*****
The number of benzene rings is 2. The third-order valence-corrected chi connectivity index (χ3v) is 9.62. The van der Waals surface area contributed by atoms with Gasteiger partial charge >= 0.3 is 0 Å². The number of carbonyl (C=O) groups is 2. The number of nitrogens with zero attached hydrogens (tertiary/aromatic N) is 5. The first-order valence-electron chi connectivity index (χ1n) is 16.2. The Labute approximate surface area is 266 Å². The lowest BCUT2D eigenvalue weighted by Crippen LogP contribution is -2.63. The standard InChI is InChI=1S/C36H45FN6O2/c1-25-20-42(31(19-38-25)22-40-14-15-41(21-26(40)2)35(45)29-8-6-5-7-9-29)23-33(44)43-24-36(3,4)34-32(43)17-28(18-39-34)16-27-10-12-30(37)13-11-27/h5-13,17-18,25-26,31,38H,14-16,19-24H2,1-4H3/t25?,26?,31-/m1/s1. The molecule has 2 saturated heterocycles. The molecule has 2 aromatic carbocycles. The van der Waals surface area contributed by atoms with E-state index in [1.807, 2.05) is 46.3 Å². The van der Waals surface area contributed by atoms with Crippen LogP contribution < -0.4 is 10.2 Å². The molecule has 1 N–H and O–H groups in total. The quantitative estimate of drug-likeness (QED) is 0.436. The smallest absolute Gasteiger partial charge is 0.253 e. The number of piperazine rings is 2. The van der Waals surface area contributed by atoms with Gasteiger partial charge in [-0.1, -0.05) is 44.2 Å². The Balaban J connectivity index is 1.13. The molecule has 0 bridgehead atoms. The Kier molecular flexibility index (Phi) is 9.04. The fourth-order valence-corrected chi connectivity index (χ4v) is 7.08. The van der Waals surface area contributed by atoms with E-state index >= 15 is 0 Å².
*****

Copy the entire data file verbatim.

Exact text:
The number of benzene rings is 2. The third-order valence-corrected chi connectivity index (χ3v) is 9.62. The van der Waals surface area contributed by atoms with Gasteiger partial charge >= 0.3 is 0 Å². The number of carbonyl (C=O) groups is 2. The number of nitrogens with zero attached hydrogens (tertiary/aromatic N) is 5. The first-order valence-electron chi connectivity index (χ1n) is 16.2. The Labute approximate surface area is 266 Å². The lowest BCUT2D eigenvalue weighted by Crippen LogP contribution is -2.63. The standard InChI is InChI=1S/C36H45FN6O2/c1-25-20-42(31(19-38-25)22-40-14-15-41(21-26(40)2)35(45)29-8-6-5-7-9-29)23-33(44)43-24-36(3,4)34-32(43)17-28(18-39-34)16-27-10-12-30(37)13-11-27/h5-13,17-18,25-26,31,38H,14-16,19-24H2,1-4H3/t25?,26?,31-/m1/s1. The molecule has 2 saturated heterocycles. The molecule has 2 aromatic carbocycles. The van der Waals surface area contributed by atoms with E-state index in [1.807, 2.05) is 46.3 Å². The van der Waals surface area contributed by atoms with Crippen LogP contribution < -0.4 is 10.2 Å². The molecule has 1 N–H and O–H groups in total. The quantitative estimate of drug-likeness (QED) is 0.436. The smallest absolute Gasteiger partial charge is 0.253 e. The number of piperazine rings is 2. The van der Waals surface area contributed by atoms with Gasteiger partial charge in [-0.1, -0.05) is 44.2 Å². The Balaban J connectivity index is 1.13. The molecule has 0 bridgehead atoms. The Kier molecular flexibility index (Phi) is 9.04. The fourth-order valence-corrected chi connectivity index (χ4v) is 7.08. The van der Waals surface area contributed by atoms with E-state index >= 15 is 0 Å².